Significant shareholders in listed companies may wish to consider sell downs of all or part of their shareholding from time to time, for example a private equity house exiting an investee company where it participated in the original IPO, or where a founder shareholder decides to sell off shares to realise funds (in March 2018, for example, Charles Rolls, one of the founders of Fever Tree Drinks plc, realised £83m by selling a 2.6% stake in the company).
Whilst a sell down benefits the exiting shareholder by realising cash, the transaction may also assist the company itself, perhaps meeting demand for shares after a results announcement and/or diversifying the company’s shareholder base.
Typically, a significant shareholder will engage the Company’s broker to run the process for them, especially if following the IPO, there are lock-in and/or orderly market arrangements in place with that broker, restricting the sale of their shares.
The documentation involved in a sell down is not extensive or onerous, however much pre-planning is required, and it is important to be organised to enable best execution and flexibility.
Equity markets will need to be watched and considered, the company’s recent trading performance analysed, and relevant “windows” for the execution of a sell down identified and monitored (including, perhaps, by reference to a company’s results and/or MAR closed periods, or when the seller might otherwise be in receipt of inside information). The process is similar to an accelerated book build for a placing of new shares, with five main structures by which an accelerated sell down can be executed:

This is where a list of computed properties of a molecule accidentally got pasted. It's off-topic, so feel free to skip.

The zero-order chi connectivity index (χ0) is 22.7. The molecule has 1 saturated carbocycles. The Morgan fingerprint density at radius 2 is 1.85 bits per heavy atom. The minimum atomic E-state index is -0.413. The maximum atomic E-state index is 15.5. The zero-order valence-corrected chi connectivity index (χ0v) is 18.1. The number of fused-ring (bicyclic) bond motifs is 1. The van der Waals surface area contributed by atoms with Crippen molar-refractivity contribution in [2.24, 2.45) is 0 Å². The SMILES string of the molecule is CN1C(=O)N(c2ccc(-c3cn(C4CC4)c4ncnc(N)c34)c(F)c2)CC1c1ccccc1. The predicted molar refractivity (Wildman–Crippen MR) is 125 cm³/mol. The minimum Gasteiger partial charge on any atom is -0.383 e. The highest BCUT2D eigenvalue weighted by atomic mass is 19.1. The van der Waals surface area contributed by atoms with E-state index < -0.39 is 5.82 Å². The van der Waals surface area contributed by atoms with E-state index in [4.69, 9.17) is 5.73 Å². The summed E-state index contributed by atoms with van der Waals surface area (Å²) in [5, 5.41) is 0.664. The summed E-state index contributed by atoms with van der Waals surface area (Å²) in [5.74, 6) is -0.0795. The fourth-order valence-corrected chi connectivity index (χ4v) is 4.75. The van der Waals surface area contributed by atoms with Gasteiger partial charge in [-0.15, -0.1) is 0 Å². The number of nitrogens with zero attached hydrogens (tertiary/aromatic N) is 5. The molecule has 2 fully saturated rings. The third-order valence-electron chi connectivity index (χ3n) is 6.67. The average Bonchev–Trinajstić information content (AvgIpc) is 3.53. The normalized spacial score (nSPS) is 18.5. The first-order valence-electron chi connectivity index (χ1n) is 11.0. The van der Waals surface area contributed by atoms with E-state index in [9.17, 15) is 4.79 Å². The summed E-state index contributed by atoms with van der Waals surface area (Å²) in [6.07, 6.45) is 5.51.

- a “best efforts” sell down launched by the broker within a price range, but without having “wall-crossed” any investors and without any underwriting.
- a “wall-crossed” pre-marketing exercise by the broker, providing comfort to the selling shareholder on the price and size and generating momentum ahead of the transaction, with the transaction being carried out on a “best efforts” basis.
- an underwritten sell down, with underwriting by the broker, but with no pre-marketing.
- a pre-marketed underwritten sell down, with a “wall-crossed” pre-marketing exercise which is used to scope an underwriting agreement with the selling shareholder.
- an auctioned block to institutions which is underwritten, with no pre-marketing.
Preparation in advance of the sell down is required, including, where necessary, the KYC “on-boarding” process by the broker, and drafting and agreeing a block trade agreement between the seller and the broker. Where wall-crossing is involved, this is typically done within two days of the anticipated execution date, with targeted investors identified, and a wall-crossing script prepared. Typically, target investors will not wish to be taken inside for more than 2 days.
A final feedback assessment from wall-crossed investors and a “go/no go” decision will be taken on the day before, with the pricing and allocation then finished and then the sell down completed after the markets close, and before markets open on the trade day. Settlement and closing of the transaction is on the usual T+2 basis. Regulatory notifications and announcements will need to be made.
Pre-marketing is not necessarily a requirement for a successful transaction, but has material benefits for execution, helping to ensure that the offering will be successful and at a price attractive to the seller.
Whilst the size of the offering is set by the seller’s requirements, this will be in discussion with the broker, and the pricing is determined by the accelerated sale process, at a discount to the share price typical for the size of offering (with the discount averaging 6 per cent., but with examples either side of the average). Lock-up of at least 90 days for selling shareholder’s remaining shares is customary, and will be important to give comfort to the market on any future supply (particularly if there are to be further phased sell downs). A selling shareholder would expect to pay commission on the sale at approx.1 per cent. (more if there is an underwriting element).